Top Reasons Why People Visit Our Blog
Periodically I will sort through the logs of the our hit counter to see what has brought most of our visitors to this site. Of course there are some direct links from other websites to various posts, but most of our hits come from search engines, mostly Google. Some topics have waxed and waned in their popularity, but 3 entries stand out as the biggest sources of referrals.
1. toddler fever with rash and various combinations - The picture and discussion of my kid with roseola at one year of age from back in October 2005 is the most popular. Judging by the search phrases, these hits mostly seem to come from worried parents of small children with rashes, as one might expect.
2. Scrotal bleeding/my scrotum won't stop bleeding - This subject has generated some of the best search phrases including my all time favorites "scrotums of fury". The cause of these inquiries leading to us stems from an early post by the Flash, Shorned scrotum -- a case study and a follow-up post by me, Causes of Scrotal Bleeding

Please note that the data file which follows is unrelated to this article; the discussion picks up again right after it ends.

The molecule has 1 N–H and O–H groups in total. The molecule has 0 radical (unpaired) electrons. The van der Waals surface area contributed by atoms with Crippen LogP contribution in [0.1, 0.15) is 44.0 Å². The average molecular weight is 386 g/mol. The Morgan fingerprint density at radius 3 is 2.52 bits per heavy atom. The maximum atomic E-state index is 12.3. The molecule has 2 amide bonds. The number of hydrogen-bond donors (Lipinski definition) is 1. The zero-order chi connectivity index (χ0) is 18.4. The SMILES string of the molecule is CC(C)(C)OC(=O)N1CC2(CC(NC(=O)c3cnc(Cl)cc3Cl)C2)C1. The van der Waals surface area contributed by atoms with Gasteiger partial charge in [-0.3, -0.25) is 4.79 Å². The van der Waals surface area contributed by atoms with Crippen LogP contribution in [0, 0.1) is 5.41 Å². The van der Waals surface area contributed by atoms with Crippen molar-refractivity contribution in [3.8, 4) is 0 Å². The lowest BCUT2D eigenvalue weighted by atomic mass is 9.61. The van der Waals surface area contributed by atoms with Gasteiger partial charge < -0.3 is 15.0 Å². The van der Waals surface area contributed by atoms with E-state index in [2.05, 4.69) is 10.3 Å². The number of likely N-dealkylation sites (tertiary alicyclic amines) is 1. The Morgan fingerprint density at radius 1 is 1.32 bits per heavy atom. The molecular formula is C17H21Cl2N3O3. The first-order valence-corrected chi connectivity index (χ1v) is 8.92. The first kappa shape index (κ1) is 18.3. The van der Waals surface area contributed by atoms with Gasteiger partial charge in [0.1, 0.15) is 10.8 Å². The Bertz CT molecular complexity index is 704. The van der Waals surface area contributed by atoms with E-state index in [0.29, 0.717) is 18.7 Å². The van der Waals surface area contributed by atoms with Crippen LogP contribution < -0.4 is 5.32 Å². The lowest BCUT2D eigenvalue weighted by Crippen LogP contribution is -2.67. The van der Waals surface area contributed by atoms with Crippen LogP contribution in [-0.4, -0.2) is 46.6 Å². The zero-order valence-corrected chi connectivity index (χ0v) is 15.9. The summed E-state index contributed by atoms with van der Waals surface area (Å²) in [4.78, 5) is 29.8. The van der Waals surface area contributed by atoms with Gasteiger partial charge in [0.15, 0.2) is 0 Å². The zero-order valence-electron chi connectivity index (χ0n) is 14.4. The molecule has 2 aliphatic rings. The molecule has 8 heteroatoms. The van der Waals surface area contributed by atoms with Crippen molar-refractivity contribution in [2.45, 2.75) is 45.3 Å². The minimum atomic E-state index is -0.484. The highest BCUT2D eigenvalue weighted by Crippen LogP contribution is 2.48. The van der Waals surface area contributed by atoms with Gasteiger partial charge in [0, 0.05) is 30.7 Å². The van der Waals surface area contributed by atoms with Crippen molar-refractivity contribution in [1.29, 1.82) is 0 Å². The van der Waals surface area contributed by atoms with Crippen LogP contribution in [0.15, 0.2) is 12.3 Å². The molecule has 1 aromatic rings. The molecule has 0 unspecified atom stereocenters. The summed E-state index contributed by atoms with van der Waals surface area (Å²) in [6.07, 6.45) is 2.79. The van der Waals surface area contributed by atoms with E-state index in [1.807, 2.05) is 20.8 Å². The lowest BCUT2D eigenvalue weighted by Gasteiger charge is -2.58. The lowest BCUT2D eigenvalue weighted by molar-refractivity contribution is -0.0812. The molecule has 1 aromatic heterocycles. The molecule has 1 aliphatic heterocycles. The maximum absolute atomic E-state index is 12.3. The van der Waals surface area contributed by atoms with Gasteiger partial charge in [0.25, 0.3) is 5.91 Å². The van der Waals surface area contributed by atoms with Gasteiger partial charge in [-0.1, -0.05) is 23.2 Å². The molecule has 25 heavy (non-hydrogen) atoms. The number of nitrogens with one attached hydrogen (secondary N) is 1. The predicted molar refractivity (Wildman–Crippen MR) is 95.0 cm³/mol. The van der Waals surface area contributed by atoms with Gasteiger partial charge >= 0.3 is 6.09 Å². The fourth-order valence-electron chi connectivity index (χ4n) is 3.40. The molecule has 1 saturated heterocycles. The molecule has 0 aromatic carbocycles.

3. How to shave pubs/why shave pubs? - These phrases get Googlers to our site because of Joe's admonition about pubic hair removal: Don't Shave Your PUBS!! This warning was incited by a recurring theme in our clinical conversations, abscesses/cellulitis/"spider bites". This also brings to mind the wonderful mythical methicorn, which still occasionally brings people our way and is of course a great source of personal pride.
The next few show up on the radar less often but are still worth mentioning.
4. Chiladiti's sign/syndrome - A good case presented by Joe with an excellent x-ray.
5. Pinworm picture/photo - Enterobius vermicularis in vivo.
6. Hypercalcemia/PTH/parathyroid tumor - My post with good pictures. You have to read the comments see that the point of the post is to illustrate the fact that in someone with hypercalcemia, a PTH in the "normal" reference range (especially high normal) doesn't rule out a parathyroid adenoma. When I say read the comments, I mean skip over Joe's initial confounding comments to make sense of this one.